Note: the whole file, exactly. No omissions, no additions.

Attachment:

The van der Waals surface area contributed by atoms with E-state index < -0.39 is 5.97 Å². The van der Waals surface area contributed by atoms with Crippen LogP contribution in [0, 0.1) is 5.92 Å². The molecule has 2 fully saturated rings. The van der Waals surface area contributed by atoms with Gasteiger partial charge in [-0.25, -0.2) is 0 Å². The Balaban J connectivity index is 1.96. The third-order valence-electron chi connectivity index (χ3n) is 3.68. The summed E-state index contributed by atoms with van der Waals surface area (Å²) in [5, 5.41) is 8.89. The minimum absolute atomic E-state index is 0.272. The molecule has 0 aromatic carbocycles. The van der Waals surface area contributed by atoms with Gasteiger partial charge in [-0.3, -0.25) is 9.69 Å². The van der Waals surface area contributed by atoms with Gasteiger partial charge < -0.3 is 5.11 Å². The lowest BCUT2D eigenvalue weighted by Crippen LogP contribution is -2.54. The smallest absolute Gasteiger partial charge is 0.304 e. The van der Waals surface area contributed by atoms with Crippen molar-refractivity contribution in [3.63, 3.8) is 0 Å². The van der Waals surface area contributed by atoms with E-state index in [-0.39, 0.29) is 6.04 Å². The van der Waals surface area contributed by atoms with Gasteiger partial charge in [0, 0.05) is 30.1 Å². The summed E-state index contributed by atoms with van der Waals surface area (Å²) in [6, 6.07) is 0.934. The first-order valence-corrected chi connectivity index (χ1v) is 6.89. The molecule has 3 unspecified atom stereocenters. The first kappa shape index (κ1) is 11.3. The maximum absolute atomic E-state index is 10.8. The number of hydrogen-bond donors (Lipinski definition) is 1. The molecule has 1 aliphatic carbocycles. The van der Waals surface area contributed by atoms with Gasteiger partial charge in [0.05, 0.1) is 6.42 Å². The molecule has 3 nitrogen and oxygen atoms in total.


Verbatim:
The van der Waals surface area contributed by atoms with E-state index < -0.39 is 5.97 Å². The van der Waals surface area contributed by atoms with Crippen LogP contribution in [0, 0.1) is 5.92 Å². The molecule has 2 fully saturated rings. The van der Waals surface area contributed by atoms with Gasteiger partial charge in [-0.25, -0.2) is 0 Å². The Balaban J connectivity index is 1.96. The third-order valence-electron chi connectivity index (χ3n) is 3.68. The summed E-state index contributed by atoms with van der Waals surface area (Å²) in [5, 5.41) is 8.89. The minimum absolute atomic E-state index is 0.272. The molecule has 0 aromatic carbocycles. The van der Waals surface area contributed by atoms with Gasteiger partial charge in [-0.3, -0.25) is 9.69 Å². The van der Waals surface area contributed by atoms with Gasteiger partial charge < -0.3 is 5.11 Å². The lowest BCUT2D eigenvalue weighted by Crippen LogP contribution is -2.54. The smallest absolute Gasteiger partial charge is 0.304 e. The van der Waals surface area contributed by atoms with Crippen molar-refractivity contribution in [3.63, 3.8) is 0 Å². The van der Waals surface area contributed by atoms with E-state index in [-0.39, 0.29) is 6.04 Å². The van der Waals surface area contributed by atoms with Gasteiger partial charge in [0, 0.05) is 30.1 Å². The summed E-state index contributed by atoms with van der Waals surface area (Å²) in [6, 6.07) is 0.934. The first-order valence-corrected chi connectivity index (χ1v) is 6.89. The molecule has 3 unspecified atom stereocenters. The first kappa shape index (κ1) is 11.3. The maximum absolute atomic E-state index is 10.8. The number of hydrogen-bond donors (Lipinski definition) is 1. The molecule has 1 aliphatic carbocycles. The van der Waals surface area contributed by atoms with Gasteiger partial charge in [0.05, 0.1) is 6.42 Å². The molecule has 3 nitrogen and oxygen atoms in total.